Teleportation is used to get around, but you can't just go anywhere. Instead, for $29.99 there are platforms set up around the map from which you'll cast your spells. You must choose your movement carefully, as there is danger lurking around every corner, and teleportation can play a big part in your overall strategy.
It seems like most of the games in this roundup are shooters, but Vanishing Realms is here to answer your RPG cravings. Although it's still in Early Access, it already has a wide selection of weapons and a detailed world for you to explore.
There's nothing special about this game's teleportation, other than it works well and you almost forget that you're teleporting thanks to the overall immersiveness of the environment. You point and click where you want to go with your Vive wands, but you can also take advantage of the Vive's room-scale abilities for smaller movements. Want to experience an RPG in VR? Give Vanishing Realms a try for $19.99.
One part social experiment, one part exercise, and one part unbridled fun, Rec Room is a collection of minigames you can play with online friends. Get splattered in paintball, act out in 3D charades, duck, and dive in dodgeball, test your reflexes in paddle ball, and get a birdie in disk golf.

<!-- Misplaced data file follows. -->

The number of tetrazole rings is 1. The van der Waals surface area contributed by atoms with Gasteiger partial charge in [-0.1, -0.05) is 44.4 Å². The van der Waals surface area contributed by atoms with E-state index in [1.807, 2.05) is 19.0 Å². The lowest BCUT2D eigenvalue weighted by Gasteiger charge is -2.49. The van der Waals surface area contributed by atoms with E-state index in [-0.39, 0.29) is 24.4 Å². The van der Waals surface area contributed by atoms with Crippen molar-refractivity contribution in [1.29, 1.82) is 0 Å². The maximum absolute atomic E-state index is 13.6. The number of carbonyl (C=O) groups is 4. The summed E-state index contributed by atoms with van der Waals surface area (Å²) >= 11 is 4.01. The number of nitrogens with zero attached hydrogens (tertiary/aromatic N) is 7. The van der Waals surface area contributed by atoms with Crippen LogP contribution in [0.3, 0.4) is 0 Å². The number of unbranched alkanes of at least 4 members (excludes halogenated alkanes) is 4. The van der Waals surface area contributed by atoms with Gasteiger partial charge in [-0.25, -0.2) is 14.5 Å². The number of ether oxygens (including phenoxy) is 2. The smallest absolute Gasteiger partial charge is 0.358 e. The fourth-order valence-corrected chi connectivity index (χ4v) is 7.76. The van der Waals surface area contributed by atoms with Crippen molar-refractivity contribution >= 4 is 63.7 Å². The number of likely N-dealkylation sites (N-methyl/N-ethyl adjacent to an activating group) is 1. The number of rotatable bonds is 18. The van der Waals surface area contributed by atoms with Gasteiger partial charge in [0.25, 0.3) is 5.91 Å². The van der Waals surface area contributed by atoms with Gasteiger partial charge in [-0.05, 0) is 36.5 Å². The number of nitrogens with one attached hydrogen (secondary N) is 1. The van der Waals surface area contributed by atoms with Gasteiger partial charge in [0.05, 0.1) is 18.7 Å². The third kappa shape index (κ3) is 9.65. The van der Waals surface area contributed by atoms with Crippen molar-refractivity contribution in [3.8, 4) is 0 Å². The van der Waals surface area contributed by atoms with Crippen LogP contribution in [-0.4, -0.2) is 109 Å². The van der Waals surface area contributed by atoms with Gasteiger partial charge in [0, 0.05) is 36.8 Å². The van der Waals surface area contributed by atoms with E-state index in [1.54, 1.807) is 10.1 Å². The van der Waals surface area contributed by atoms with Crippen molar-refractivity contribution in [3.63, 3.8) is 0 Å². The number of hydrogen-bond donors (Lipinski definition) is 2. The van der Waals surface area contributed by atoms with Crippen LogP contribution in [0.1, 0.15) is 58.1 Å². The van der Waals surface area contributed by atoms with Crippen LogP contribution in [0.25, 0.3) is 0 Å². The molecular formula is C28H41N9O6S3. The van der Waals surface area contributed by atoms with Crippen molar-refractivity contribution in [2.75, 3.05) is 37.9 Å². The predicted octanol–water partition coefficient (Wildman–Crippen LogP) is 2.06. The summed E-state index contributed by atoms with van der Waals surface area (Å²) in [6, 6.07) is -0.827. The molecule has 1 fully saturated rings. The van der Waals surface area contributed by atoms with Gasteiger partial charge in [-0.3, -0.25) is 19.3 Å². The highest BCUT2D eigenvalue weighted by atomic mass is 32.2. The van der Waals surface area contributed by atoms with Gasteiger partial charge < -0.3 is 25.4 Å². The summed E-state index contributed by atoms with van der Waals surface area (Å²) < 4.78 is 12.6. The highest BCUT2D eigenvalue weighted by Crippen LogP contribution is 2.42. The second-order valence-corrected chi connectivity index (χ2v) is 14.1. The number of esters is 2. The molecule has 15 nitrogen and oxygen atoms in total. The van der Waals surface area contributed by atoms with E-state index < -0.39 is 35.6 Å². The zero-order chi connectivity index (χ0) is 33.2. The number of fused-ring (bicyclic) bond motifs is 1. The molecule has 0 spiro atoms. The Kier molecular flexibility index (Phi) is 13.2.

You teleport around the locker room where you can make friends before embarking — fist bumping a friendly player adds them to your party — and you can all play together in the game of your choosing. When you're playing a game in a wide open space, like paintball, teleporting is as easy as pointing a clicking with one of your controllers. Want to make some new friends without leaving your home? Give Rec Room a go for FREE.
Originally a game created for standard monitors, SUPERHOT was an obvious choice to be ported to VR. This first-person shooter is all about planning your attack before carrying it out. Nothing moves until you reach for your gun, so expect fast-paced action interspersed with strategic foresight.
In SUPERHOT VR, you don't actually control the teleportation, but that doesn't make it any less special. It works like this: once you've killed the enemies in your immediate vicinity, you can activate with sight — no buttons needed — a triangle that moves you to the next location. Many times it will be just over to the next room, and you can watch as the shattered bodies of enemies fall to the ground as you deal with a new group of lethal, living foes.
Want the insane pace of SUPERHOT but with the immersiveness of VR? Add this one to your Oculus library for only $25!
Have you played any of these titles? Do you enjoy teleportation, or do you prefer smooth locomotion?
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Cale Hunt is formerly a Senior Editor at Windows Central. He focuses mainly on laptop reviews, news, and accessory coverage. He's been reviewing laptops and accessories full-time since 2016, with hundreds of reviews published for Windows Central. He is an avid PC gamer and multi-platform user, and spends most of his time either tinkering with or writing about tech.